Uploaded by unhabitat on 01/09/2006
Digital publication details: 296 pages.

Long Term Sustainability of Improved Sanitation in Rural Bangladesh
World Bank Water and Sanitation Program (WSP). April 2011 - This research brief summarizes some of the key findings and main lessons extracted from the Bangladesh experience with the Community-Led Total Sanitation (CLTS) approach. The document also provides some insights for future programming which includes considerations for governments and sector professionals to sustain sanitation programming and behaviour change at scale.
Uploaded by christinadianparmionova on 08/07/2012
Digital publication details: 4 pages.

Policy and Sector Reform to Accelerate Access to Improved Rural Sanitation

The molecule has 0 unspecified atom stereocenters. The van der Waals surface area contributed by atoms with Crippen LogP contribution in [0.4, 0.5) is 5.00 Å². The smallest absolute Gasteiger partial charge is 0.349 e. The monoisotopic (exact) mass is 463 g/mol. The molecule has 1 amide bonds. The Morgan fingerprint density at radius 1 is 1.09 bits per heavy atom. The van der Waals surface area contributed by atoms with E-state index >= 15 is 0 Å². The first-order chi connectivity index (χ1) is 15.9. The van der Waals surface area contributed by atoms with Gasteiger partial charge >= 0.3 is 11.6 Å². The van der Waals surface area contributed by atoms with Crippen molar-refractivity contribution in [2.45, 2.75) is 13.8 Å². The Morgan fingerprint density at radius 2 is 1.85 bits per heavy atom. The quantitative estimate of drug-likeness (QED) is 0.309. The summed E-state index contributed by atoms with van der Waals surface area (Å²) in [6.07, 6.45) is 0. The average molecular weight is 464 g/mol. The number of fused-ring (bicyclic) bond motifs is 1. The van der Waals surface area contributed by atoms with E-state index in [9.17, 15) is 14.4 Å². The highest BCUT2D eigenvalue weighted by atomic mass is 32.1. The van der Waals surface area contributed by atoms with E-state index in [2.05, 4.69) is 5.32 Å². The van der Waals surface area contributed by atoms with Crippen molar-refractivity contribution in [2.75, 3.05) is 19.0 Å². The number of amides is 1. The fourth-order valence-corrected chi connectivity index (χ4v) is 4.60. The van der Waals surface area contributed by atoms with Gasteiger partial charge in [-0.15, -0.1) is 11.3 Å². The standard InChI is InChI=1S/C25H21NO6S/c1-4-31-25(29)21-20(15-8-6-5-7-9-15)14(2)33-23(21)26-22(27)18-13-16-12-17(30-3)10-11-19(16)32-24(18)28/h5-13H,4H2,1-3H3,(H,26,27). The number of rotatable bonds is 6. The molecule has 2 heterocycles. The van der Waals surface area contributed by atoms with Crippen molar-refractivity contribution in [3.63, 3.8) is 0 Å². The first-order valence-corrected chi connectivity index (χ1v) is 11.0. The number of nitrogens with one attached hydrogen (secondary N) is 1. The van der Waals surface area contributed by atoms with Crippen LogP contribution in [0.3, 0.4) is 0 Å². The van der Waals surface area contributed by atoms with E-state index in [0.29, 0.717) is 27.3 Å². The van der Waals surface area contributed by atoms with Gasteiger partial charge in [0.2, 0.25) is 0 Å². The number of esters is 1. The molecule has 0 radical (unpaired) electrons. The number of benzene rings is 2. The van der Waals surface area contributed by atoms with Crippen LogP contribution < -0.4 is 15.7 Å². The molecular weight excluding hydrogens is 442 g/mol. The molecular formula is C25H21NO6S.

This document synthesizes key findings, conclusions, and recommendations from country specific endline assessment reports from India, Indonesia, and Tanzania to provide guidance and insight to other countries seeking to create large-scale sustainable rural sanitation programs.
Uploaded by christinadianparmionova on 08/07/2012
Digital publication details: 54 pages.

Financing On-Site Sanitation for the Poor.
World Bank Water and Sanitation Program (WSP). 2010 - This research seeks to identify the best-performing approaches and the relevant factors and issues to consider in designing a sanitation financing strategy. The report offers guidance to sector professionals developing on-site sanitation projects and programs, which play a leading role in providing access to sanitation. The study compares alternative financing approaches based on a set of common indicators, including in terms of the effectiveness in the use of public funds and targeting. The report also shows that households are key investors in on-site sanitation, and careful project design and implementation can maximize their involvement, satisfaction, and financial investment. The study covers six cases from Bangladesh, Ecuador, India, Mozambique, Senegal and Vietnam.